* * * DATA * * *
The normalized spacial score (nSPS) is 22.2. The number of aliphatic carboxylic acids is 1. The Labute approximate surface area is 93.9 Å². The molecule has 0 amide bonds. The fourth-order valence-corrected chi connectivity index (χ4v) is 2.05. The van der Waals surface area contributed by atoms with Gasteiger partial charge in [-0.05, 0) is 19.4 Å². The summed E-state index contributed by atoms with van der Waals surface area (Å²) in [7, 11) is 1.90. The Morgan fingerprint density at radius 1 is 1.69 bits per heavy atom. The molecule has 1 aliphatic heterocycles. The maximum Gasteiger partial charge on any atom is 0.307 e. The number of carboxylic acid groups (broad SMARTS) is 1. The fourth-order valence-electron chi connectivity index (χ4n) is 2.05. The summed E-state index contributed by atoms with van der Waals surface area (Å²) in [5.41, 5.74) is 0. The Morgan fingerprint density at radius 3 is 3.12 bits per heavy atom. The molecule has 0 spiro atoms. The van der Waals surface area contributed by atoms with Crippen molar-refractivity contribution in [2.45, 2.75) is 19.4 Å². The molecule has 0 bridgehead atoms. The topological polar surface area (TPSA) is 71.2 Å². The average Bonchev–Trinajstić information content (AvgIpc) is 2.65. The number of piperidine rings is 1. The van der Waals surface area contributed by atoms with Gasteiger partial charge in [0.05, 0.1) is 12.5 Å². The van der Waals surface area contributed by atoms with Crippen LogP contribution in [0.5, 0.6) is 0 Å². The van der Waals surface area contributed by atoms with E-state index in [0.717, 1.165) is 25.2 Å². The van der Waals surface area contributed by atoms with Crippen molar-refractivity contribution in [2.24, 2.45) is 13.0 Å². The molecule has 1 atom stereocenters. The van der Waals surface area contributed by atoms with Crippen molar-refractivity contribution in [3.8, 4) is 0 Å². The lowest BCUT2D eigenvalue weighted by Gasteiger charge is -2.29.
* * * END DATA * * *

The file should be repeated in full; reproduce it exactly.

The normalized spacial score (nSPS) is 22.2. The number of aliphatic carboxylic acids is 1. The Labute approximate surface area is 93.9 Å². The molecule has 0 amide bonds. The fourth-order valence-corrected chi connectivity index (χ4v) is 2.05. The van der Waals surface area contributed by atoms with Gasteiger partial charge in [-0.05, 0) is 19.4 Å². The summed E-state index contributed by atoms with van der Waals surface area (Å²) in [7, 11) is 1.90. The Morgan fingerprint density at radius 1 is 1.69 bits per heavy atom. The molecule has 1 aliphatic heterocycles. The maximum Gasteiger partial charge on any atom is 0.307 e. The number of carboxylic acid groups (broad SMARTS) is 1. The fourth-order valence-electron chi connectivity index (χ4n) is 2.05. The summed E-state index contributed by atoms with van der Waals surface area (Å²) in [5.41, 5.74) is 0. The Morgan fingerprint density at radius 3 is 3.12 bits per heavy atom. The molecule has 0 spiro atoms. The van der Waals surface area contributed by atoms with Crippen molar-refractivity contribution in [2.45, 2.75) is 19.4 Å². The molecule has 0 bridgehead atoms. The topological polar surface area (TPSA) is 71.2 Å². The average Bonchev–Trinajstić information content (AvgIpc) is 2.65. The number of piperidine rings is 1. The van der Waals surface area contributed by atoms with Gasteiger partial charge in [0.05, 0.1) is 12.5 Å². The van der Waals surface area contributed by atoms with Crippen LogP contribution in [0.5, 0.6) is 0 Å². The van der Waals surface area contributed by atoms with E-state index in [0.717, 1.165) is 25.2 Å². The van der Waals surface area contributed by atoms with Crippen molar-refractivity contribution in [2.24, 2.45) is 13.0 Å². The molecule has 1 atom stereocenters. The van der Waals surface area contributed by atoms with Crippen molar-refractivity contribution in [3.8, 4) is 0 Å². The lowest BCUT2D eigenvalue weighted by Gasteiger charge is -2.29.